According to the April 6th, 2010 edition of the Marion Star, John Kasich told a crowd at the Crawford County Republican Party dinner his vision of how government should regulate businesses:
“…[G]et some business people in who will be driving the regulations so we have common sense.”
In John Kasich’s world, business people should drive the regulations that government enforces against them. Seriously. Kasich said that to a partisan dinner crowd right around the time a massive explosion killed 25 miners in West Virginia at a mine rife with lax safety and flaunting of safety regulations. 25 miners killed in what some believed would have been a preventable accident had the mine operater not taken a hostile view of such “lacking common sense” federal safety regulations like a ventilation systems that actually worked. (Murray Energy, which has its own history of numerous and substantial safety violations has donated $10,000 to the Kasich-Taylor campaign.)
Did you hear about how in 2002 BP’s risk managers wrote a memo themed after the “Three Little Pigs” that concluded that a cost-benefit analysis determined that it wasn’t cost-efficient to build a blast-resistant structures on offshore oil rigs to house workers. Three years later, five Texas workers died in a more flimsy structure during a rig explosion plagued with regulatory safety violations.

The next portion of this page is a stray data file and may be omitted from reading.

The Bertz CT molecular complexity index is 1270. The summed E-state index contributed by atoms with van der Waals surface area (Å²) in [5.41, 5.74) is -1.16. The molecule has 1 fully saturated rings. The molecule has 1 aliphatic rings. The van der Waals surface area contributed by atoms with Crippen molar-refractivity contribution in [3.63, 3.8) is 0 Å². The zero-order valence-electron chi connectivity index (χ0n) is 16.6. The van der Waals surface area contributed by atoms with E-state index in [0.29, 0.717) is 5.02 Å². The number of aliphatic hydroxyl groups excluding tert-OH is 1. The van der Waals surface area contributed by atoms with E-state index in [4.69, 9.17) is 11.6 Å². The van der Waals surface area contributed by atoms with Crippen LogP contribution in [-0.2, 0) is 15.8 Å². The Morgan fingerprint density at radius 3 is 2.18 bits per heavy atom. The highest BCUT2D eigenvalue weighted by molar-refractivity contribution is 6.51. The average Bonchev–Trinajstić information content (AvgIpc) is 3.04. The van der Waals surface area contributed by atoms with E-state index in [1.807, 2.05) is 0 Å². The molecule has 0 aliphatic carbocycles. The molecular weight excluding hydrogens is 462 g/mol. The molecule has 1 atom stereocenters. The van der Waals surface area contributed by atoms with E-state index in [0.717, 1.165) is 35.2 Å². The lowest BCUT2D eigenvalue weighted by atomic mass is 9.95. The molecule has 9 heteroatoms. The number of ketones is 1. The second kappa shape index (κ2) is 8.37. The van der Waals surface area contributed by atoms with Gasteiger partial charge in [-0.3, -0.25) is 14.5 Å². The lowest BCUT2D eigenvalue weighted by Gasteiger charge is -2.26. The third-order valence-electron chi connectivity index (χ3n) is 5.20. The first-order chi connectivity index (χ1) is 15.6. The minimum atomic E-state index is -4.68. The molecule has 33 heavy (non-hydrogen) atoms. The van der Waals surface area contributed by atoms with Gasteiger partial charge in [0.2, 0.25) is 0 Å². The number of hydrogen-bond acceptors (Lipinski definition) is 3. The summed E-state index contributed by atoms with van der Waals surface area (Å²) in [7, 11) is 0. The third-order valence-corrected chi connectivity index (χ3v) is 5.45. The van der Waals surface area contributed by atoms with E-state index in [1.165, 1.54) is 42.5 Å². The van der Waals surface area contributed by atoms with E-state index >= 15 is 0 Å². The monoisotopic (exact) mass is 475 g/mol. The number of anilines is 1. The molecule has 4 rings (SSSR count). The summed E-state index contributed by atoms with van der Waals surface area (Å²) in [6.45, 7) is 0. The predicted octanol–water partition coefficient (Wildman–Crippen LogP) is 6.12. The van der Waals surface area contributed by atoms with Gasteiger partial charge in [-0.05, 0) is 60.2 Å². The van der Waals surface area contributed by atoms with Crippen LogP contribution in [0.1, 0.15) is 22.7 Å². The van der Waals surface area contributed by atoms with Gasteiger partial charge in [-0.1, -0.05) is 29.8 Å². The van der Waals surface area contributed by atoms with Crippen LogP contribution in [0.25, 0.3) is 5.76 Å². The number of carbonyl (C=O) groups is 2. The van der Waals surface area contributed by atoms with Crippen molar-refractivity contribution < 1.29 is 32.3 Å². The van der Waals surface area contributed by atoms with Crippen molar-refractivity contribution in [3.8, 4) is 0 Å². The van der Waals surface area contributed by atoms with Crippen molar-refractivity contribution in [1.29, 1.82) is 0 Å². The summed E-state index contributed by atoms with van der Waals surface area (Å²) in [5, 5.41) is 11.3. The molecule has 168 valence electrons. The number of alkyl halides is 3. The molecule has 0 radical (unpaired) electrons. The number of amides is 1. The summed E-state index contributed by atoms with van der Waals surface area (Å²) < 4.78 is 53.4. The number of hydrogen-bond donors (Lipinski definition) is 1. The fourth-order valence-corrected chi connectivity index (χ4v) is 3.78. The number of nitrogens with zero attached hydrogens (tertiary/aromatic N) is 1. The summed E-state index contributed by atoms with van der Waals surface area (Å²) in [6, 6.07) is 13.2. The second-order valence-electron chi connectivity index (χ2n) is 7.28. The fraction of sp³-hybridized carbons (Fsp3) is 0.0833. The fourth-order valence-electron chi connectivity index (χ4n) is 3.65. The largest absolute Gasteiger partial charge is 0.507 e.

Some federal oil regulators apparently felt it was “common sense” to let the folks they were supposed to be inspecting fill out their own inspection forms in pencil, only to have the inspectors then mark those in responses out in pen with no verification of the industry’s chosen selections.
John Kasich went from repeal Glass-Stegal in Congress to working for Lehman Bros.– thus giving him luxury box, front-row seats to Ground Zero of our near global meltdown. He emerged from the rubble of Lehman Bros., snagged a half a million dollar bonus check before his employer headed to bankruptcy court, then dusted himself off to run for Governor in Ohio on a platform to “get some business people in who will be driving the regulations.” It’s an amazing case of stubborness despite all evidence to the contrary of your world view.
Ebenezer Scrooge was quicker to see the errors of his ways.
If there was any person in American who could see the folly of trusting big business to self-regulate, you’d think it would be John Kasich. It’s not out of bounds to ask, it’s not partisan hyperbole to ask, how many Ohioans is John Kasich willing to sacrifice at the alter of appeasement to Big Business?
After all, here’s a live testament of John Kasich’s glorious regulatory vision:
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